Valentine’s Day Ad Overload
I never recall V-Day multimedia advertising efforts infiltrating my life as insistently and invasively as present day. While most holidays prompt a seasonal assault of reminders, none can match the intensity and focus in which Valentine’s Day ads invade the world. Part of the alleged appeal of the holiday is centered on the preservation of the tradition of certain romantic gift purchases, and other romantic expense related transactions. As a result, stores and specialty shops know exactly what items people are in the market for.
Objective: Work Commute
Offenders: Radio, Billboards
There are few experiences as undesirable as the pre-caffeinated exposure to unsettling low-budget radio advertisements. Within the span of 20 minutes, there were blocks of competing radio spots calling attention to gifts ranging from diamonds to adult novelties, which is unacceptable, but the day had only just begun. After passing a few jewelry billboards and a shop exclaiming “perfect flower arrangements”, the destination was reached, and all was assumed to be safe.
Email alert 9:15am: Living Social Deal “83% off Heart-Shaped Necklace.”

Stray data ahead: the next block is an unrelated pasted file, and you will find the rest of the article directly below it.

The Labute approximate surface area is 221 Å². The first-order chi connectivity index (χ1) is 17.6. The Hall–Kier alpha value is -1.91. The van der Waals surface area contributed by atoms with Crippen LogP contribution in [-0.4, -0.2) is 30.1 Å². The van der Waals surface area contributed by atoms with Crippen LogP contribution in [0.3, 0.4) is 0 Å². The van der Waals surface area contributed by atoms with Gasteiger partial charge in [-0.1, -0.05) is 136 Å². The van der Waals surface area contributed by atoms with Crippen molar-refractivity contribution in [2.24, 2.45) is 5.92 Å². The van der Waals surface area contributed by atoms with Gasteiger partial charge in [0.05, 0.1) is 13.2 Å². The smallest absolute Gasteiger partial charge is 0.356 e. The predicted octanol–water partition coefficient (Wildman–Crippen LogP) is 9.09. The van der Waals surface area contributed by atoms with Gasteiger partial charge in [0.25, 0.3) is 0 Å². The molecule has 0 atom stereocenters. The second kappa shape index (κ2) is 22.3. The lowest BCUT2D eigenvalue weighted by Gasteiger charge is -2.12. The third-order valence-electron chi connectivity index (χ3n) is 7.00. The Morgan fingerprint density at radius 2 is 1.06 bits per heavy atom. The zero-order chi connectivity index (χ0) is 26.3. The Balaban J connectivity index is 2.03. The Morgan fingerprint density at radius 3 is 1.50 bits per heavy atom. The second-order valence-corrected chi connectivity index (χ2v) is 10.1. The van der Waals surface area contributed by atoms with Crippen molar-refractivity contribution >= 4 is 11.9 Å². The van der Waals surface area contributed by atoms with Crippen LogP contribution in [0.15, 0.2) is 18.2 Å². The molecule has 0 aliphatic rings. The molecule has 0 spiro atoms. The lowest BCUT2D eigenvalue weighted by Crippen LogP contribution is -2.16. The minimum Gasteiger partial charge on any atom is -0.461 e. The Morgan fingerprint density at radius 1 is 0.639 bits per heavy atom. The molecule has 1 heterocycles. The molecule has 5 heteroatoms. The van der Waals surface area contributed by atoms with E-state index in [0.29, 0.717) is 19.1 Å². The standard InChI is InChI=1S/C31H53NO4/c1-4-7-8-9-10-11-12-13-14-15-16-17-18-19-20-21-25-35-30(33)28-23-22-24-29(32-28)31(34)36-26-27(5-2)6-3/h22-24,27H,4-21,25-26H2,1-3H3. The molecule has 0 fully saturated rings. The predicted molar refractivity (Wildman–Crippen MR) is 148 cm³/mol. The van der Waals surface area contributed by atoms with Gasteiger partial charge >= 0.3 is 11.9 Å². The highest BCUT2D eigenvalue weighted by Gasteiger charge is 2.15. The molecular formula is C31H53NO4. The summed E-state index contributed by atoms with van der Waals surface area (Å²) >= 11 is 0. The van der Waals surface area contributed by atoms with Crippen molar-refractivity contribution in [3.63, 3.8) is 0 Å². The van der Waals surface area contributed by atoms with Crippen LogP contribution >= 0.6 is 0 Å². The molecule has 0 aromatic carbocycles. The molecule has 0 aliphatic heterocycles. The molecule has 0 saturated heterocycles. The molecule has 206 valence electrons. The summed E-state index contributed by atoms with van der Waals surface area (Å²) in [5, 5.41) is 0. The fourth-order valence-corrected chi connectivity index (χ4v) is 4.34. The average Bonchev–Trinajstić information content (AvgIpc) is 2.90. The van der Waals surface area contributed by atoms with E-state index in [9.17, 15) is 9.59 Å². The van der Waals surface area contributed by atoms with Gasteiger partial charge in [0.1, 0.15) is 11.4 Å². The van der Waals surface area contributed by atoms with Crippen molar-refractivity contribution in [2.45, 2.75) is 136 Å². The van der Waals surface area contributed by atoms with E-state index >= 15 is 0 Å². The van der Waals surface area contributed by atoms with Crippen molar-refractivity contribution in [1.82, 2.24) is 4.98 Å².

Email alert 10:30am: “A Valentine’s Day Gift from Spotify”
Email alert 11:41am: “A heartfelt Valentine’s Day Gift from Massage Envy”
Email alert 1:29pm: “Take 10% Off the Perfect Valentine’s Day Gift at Rogers and Hollands”
Email alert 4:01pm: “Flowers of Canterbury Inc- Hurry Valentine’s Day is Almost Here.”
Email alert 4:35pm: “This Valentine’s Day Say it With Music-Spotify.”
Normally emails of this sort would pass along unnoticed and unopened. This time the email clutter became a distraction due to the related subject matter. These concerns and frustration were expressed to nearby co-workers, which resulted in reactions of both marvel and disappointment.
Offender: Online Radio, Banner Ads
In the midst of research, online music was frequently interrupted to make way for online flower shop advertisements. Apparently there is a website entitled 1-800-FLOWERS for those who prefer to forgo a simple general area search to find a nearby florist.
While researching news articles, banner ads clung to nearly every site I looked at. The ads stayed true to a couple highly sought after Valentine’s Day gifts: Edible Arrangements and jewelry. In all honesty, the chocolate dipped fruit started to look appealing…
Offender: Seriously Disturbing Bear Ad
As if all of the above couldn’t already have been enough, there’s this ad. As someone brought the ad to the attention of the room, one couldn’t help question the hope for human kind.
Traumatic experiences with these holiday reminders may cause people to pose the question: Why Valentine’s Day? Perhaps this is the only holiday where gift giving is very traditional. Chances are if there were rigid traditional Christmas gifts, people everywhere would be at the mercy of redundant, specific, reminders. Rant over.